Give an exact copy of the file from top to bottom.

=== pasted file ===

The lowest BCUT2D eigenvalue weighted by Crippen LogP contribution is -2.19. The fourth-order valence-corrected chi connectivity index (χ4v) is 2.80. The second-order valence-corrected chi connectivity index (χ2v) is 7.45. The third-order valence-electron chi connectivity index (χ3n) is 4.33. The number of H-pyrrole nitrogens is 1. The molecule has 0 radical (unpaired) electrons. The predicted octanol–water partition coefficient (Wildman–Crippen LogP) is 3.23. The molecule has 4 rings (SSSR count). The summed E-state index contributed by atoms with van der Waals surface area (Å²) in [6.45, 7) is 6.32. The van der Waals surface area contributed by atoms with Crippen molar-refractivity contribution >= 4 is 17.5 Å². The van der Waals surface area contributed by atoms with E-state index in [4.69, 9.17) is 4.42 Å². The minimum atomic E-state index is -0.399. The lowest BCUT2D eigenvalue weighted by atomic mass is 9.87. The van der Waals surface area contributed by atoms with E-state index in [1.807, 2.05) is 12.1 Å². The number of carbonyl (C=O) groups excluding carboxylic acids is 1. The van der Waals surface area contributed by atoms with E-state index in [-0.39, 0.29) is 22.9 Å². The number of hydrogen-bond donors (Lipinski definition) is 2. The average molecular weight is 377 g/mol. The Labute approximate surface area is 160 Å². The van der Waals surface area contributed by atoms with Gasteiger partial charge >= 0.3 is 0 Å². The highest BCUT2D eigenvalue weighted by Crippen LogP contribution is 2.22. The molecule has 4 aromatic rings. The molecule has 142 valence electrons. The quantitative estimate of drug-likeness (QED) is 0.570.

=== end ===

The lowest BCUT2D eigenvalue weighted by Crippen LogP contribution is -2.19. The fourth-order valence-corrected chi connectivity index (χ4v) is 2.80. The second-order valence-corrected chi connectivity index (χ2v) is 7.45. The third-order valence-electron chi connectivity index (χ3n) is 4.33. The number of H-pyrrole nitrogens is 1. The molecule has 0 radical (unpaired) electrons. The predicted octanol–water partition coefficient (Wildman–Crippen LogP) is 3.23. The molecule has 4 rings (SSSR count). The summed E-state index contributed by atoms with van der Waals surface area (Å²) in [6.45, 7) is 6.32. The van der Waals surface area contributed by atoms with Crippen molar-refractivity contribution >= 4 is 17.5 Å². The van der Waals surface area contributed by atoms with E-state index in [4.69, 9.17) is 4.42 Å². The minimum atomic E-state index is -0.399. The lowest BCUT2D eigenvalue weighted by atomic mass is 9.87. The van der Waals surface area contributed by atoms with E-state index in [1.807, 2.05) is 12.1 Å². The number of carbonyl (C=O) groups excluding carboxylic acids is 1. The van der Waals surface area contributed by atoms with E-state index in [-0.39, 0.29) is 22.9 Å². The number of hydrogen-bond donors (Lipinski definition) is 2. The average molecular weight is 377 g/mol. The Labute approximate surface area is 160 Å². The van der Waals surface area contributed by atoms with Gasteiger partial charge >= 0.3 is 0 Å². The highest BCUT2D eigenvalue weighted by Crippen LogP contribution is 2.22. The molecule has 4 aromatic rings. The molecule has 142 valence electrons. The quantitative estimate of drug-likeness (QED) is 0.570.